By: C.G. Wallace, Associated Press Writer
(AP) It’s the kind of news that gives newspaper editors cold-sweat nightmares: The publisher is running for governor.
That is what’s happening at the Post Register in Idaho Falls.
Publisher Jerry Brady announced in mid-March that he is making a run for the state’s highest office, putting his family’s newspaper in the awkward position of covering the boss as a political candidate.
“Everything we do now is second-guessed,” Managing Editor Dean Miller said.
Roger Plothow, general manager and acting publisher, said: “I wouldn’t wish it on anybody. I don’t like notoriety for this reason.”
Brady, a Democrat whose great-grandfather James H. Brady was governor of Idaho in the early 1900s, has taken a paid leave from the newspaper. His office is dark and will be turned into a nursing room for new mothers.
Brady said the paper will cover him like any other candidate, and he will treat the Post Register as he would any other paper.
In fact, Brady did not tell his own newsroom he was running. “We were damn near scooped!” Miller said. The paper stumbled upon the story when an opinion writer was researching an unrelated story.
“It was not my job to give them the tip,” Brady explained.
After the initial shock, Miller said he tried to think of a way to talk Brady out of running. Then he decided he had to come up with a game plan.
Miller consulted journalism experts around the country. From their responses, the paper drew up an eight-page coverage plan and a script for receptionists to use when they get calls about the campaign.
The paper has hired an ombudsman to monitor its election coverage. Lee Warnick, head of the Brigham Young University-Idaho communications department, will write columns between now and the election. His contract stipulates that the paper can edit his writing only for grammar and style.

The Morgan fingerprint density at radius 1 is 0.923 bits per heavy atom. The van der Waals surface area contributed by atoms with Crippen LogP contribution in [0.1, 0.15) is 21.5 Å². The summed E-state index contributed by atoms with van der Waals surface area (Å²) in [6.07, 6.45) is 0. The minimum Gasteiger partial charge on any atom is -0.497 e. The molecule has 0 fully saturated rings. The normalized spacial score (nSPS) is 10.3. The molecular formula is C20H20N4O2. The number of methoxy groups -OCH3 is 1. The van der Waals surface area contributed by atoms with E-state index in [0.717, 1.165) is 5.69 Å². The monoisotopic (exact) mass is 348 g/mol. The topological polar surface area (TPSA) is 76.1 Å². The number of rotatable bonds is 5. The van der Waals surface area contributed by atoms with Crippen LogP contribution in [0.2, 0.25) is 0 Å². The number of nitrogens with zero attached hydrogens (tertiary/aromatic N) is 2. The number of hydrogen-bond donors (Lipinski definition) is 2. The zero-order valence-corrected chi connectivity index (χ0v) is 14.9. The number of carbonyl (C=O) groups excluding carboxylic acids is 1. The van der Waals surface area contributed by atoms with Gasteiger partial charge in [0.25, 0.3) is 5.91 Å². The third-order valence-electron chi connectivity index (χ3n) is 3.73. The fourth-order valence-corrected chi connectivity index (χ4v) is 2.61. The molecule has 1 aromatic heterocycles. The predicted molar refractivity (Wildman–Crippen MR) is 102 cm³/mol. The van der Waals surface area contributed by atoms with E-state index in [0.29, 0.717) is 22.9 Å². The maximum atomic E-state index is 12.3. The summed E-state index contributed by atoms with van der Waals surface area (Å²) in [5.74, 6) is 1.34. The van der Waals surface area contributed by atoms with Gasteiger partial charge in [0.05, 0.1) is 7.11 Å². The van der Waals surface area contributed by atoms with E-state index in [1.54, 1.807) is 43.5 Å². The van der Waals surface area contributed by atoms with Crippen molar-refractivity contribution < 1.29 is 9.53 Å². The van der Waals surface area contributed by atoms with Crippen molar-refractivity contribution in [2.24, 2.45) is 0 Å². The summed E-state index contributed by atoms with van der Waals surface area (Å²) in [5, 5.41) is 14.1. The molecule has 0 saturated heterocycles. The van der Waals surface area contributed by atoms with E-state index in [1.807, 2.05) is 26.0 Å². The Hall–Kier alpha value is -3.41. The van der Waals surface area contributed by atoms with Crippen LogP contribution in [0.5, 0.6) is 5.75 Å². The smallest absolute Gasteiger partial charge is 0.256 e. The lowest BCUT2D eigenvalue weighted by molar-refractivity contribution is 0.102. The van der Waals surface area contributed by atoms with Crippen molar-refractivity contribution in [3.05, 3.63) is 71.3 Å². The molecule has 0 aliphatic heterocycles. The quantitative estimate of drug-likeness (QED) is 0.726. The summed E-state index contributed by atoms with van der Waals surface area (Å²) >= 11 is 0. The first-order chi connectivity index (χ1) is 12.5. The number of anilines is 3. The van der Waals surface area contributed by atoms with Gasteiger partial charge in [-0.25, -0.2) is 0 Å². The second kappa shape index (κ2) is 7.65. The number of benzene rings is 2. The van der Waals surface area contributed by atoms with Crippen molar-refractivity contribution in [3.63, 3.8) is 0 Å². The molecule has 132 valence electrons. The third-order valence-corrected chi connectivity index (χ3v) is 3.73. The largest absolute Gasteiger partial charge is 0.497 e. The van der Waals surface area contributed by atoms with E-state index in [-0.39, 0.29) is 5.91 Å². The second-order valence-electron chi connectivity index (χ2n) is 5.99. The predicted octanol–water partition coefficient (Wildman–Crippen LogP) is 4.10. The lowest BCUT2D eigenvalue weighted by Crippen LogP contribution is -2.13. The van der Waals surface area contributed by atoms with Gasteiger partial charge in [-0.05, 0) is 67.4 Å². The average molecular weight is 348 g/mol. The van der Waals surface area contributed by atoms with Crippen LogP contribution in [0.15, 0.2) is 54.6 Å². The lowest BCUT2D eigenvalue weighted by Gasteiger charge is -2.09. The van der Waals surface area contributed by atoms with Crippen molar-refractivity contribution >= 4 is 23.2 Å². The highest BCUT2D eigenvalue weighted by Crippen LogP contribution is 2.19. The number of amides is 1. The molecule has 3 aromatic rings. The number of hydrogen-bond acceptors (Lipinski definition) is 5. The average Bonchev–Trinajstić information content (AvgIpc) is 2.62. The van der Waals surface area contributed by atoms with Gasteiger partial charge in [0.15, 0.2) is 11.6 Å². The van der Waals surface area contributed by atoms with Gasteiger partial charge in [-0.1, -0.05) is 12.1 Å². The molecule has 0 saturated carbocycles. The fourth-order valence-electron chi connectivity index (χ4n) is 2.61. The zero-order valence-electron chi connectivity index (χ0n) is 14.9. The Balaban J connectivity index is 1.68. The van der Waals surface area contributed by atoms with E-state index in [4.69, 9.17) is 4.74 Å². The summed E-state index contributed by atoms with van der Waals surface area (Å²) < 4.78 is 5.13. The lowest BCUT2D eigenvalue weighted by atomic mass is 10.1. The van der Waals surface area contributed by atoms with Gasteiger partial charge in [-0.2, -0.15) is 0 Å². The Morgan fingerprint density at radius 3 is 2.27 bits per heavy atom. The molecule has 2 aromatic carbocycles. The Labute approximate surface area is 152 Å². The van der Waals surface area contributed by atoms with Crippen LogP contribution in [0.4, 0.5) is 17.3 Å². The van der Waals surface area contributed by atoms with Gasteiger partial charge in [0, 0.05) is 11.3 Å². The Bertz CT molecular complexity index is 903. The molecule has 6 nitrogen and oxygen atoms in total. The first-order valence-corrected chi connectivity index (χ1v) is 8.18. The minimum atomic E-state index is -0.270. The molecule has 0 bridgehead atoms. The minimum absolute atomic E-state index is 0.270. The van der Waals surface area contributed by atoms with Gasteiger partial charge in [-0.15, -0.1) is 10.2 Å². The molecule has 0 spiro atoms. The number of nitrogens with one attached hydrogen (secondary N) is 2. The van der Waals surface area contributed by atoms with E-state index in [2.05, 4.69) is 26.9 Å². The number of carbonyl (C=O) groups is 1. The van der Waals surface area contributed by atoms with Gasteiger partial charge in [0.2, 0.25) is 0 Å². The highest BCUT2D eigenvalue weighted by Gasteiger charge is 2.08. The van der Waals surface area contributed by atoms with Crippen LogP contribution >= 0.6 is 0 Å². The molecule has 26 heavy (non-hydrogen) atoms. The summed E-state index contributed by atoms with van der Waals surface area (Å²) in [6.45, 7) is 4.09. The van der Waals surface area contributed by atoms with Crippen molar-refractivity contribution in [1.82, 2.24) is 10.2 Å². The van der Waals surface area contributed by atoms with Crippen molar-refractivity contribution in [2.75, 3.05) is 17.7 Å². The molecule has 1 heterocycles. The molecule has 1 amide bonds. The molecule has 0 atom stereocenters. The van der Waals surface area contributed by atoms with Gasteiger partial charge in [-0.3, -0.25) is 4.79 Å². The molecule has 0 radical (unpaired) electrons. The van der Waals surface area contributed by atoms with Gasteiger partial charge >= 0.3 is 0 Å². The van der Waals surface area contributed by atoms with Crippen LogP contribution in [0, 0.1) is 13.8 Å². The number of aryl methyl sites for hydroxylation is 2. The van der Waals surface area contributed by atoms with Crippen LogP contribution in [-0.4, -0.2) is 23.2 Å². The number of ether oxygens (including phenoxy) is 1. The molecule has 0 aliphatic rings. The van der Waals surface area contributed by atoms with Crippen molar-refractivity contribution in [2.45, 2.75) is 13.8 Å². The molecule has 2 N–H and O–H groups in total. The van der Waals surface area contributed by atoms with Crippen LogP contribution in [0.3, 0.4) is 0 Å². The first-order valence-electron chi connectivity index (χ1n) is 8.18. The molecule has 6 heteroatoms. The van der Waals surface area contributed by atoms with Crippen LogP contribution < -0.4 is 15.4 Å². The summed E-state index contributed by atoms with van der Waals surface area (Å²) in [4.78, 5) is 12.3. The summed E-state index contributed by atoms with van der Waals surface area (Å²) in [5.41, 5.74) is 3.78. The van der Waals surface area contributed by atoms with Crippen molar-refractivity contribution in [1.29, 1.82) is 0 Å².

The paper has a circulation of about 25,000. That would make it a small publication in many states, but in Idaho the Post Register is the second-largest newspaper. It serves Idaho Falls, a city of 50,000, and the surrounding counties, which are dominated by potato fields and dotted with Mormon churches.
The people here are predominantly Mormon and politically conservative. The Post Register‘s editorial page is liberal and frequently riles its readers. Brady, 65, has been a leading force on the opinion page for 13 years, writing one or two editorials a week.
This early in the race, Brady has no other Democrats challenging him for the nomination. However, he faces Gov. Dirk Kempthorne, a Republican incumbent in a Republican state, meaning he is a long shot.
The situation in Idaho Falls has recent precedents. Michael Bloomberg, New York City’s new mayor, owns Bloomberg LP, a financial news service. Journalists there must tread carefully when covering the city. In Minnesota, Democratic state Sen. Sen. Becky Lourey, who is running for governor, has picked former Minneapolis Star Tribune Publisher Joel Kramer as her running mate. Kramer left the newspaper in 1998.
In Idaho, Brady will have no role in the paper’s coverage while he is running for election, according to the acting publisher. But that is not good enough for some readers.
Joseph Campbell of Idaho Falls wrote to the paper questioning the distance between the publisher’s campaign and the news coverage. He also said it was wrong for Brady to continue to take his paycheck.
Aly Colon, an ethics specialist at the Poynter Institute, a media think tank, said that is exactly the problem with a publisher hitting the campaign trail: The newspaper finds its objectivity questioned. “The importance of the news in general is its independence, and tied to this is credibility,” he said. “From a journalistic and credibility point of view, there is nothing I can see that is positive in this.”
The Post Register‘s political reporter, Corey Taule, said he cannot afford to have people think he is biased toward his Democratic boss. In a state that is overwhelmingly Republican — of the 105 state legislators, only 12 are Democrats — he would only be hurting himself as a reporter.
“I’m just going to do what I do. I think that’s the best way to go about it,” Taule said with a shrug.
The paper said two or three readers have canceled their subscriptions in protest.
One reader, Paul Hopperdietzel, renewed his subscription but wrote that Brady is a “nitwit” who will only help the Republicans by running. He added: “The only reason for taking this rag is the obits and ‘Ally Oop.'”